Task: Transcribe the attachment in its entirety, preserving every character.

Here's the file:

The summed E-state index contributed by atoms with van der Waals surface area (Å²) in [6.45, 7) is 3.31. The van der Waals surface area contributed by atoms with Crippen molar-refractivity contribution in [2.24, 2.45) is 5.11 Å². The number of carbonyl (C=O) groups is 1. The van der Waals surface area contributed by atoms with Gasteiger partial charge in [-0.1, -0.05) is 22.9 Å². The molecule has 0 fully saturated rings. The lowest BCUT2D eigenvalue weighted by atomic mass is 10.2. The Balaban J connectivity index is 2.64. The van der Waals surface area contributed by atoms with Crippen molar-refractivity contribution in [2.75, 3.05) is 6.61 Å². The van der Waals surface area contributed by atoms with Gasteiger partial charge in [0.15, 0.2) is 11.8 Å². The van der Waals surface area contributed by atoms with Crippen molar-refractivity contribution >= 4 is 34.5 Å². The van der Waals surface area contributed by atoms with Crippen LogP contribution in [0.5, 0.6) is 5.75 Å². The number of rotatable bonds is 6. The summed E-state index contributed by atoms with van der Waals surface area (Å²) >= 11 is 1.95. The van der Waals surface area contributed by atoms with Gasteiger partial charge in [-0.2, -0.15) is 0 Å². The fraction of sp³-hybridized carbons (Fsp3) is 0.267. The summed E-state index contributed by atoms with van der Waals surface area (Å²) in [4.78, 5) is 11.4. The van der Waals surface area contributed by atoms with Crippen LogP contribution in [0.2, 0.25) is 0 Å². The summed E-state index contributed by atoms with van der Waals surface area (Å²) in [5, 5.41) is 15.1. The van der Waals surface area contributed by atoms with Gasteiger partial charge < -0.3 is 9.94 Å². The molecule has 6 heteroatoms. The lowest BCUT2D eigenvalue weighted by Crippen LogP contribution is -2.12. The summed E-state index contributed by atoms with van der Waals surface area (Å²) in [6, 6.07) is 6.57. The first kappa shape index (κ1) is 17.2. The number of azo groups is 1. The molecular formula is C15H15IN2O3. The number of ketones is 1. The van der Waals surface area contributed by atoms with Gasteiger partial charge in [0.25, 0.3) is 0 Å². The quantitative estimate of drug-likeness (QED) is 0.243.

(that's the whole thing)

The summed E-state index contributed by atoms with van der Waals surface area (Å²) in [6.45, 7) is 3.31. The van der Waals surface area contributed by atoms with Crippen molar-refractivity contribution in [2.24, 2.45) is 5.11 Å². The number of carbonyl (C=O) groups is 1. The van der Waals surface area contributed by atoms with Gasteiger partial charge in [-0.1, -0.05) is 22.9 Å². The molecule has 0 fully saturated rings. The lowest BCUT2D eigenvalue weighted by atomic mass is 10.2. The Balaban J connectivity index is 2.64. The van der Waals surface area contributed by atoms with Crippen molar-refractivity contribution in [2.75, 3.05) is 6.61 Å². The van der Waals surface area contributed by atoms with Gasteiger partial charge in [0.15, 0.2) is 11.8 Å². The van der Waals surface area contributed by atoms with Crippen molar-refractivity contribution >= 4 is 34.5 Å². The van der Waals surface area contributed by atoms with Crippen LogP contribution in [0.5, 0.6) is 5.75 Å². The number of rotatable bonds is 6. The summed E-state index contributed by atoms with van der Waals surface area (Å²) >= 11 is 1.95. The van der Waals surface area contributed by atoms with Gasteiger partial charge in [-0.2, -0.15) is 0 Å². The fraction of sp³-hybridized carbons (Fsp3) is 0.267. The summed E-state index contributed by atoms with van der Waals surface area (Å²) in [4.78, 5) is 11.4. The van der Waals surface area contributed by atoms with Crippen LogP contribution in [0.2, 0.25) is 0 Å². The summed E-state index contributed by atoms with van der Waals surface area (Å²) in [5, 5.41) is 15.1. The van der Waals surface area contributed by atoms with Gasteiger partial charge < -0.3 is 9.94 Å². The molecule has 6 heteroatoms. The lowest BCUT2D eigenvalue weighted by Crippen LogP contribution is -2.12. The summed E-state index contributed by atoms with van der Waals surface area (Å²) in [6, 6.07) is 6.57. The first kappa shape index (κ1) is 17.2. The number of azo groups is 1. The molecular formula is C15H15IN2O3. The number of ketones is 1. The van der Waals surface area contributed by atoms with Gasteiger partial charge in [0.25, 0.3) is 0 Å². The quantitative estimate of drug-likeness (QED) is 0.243.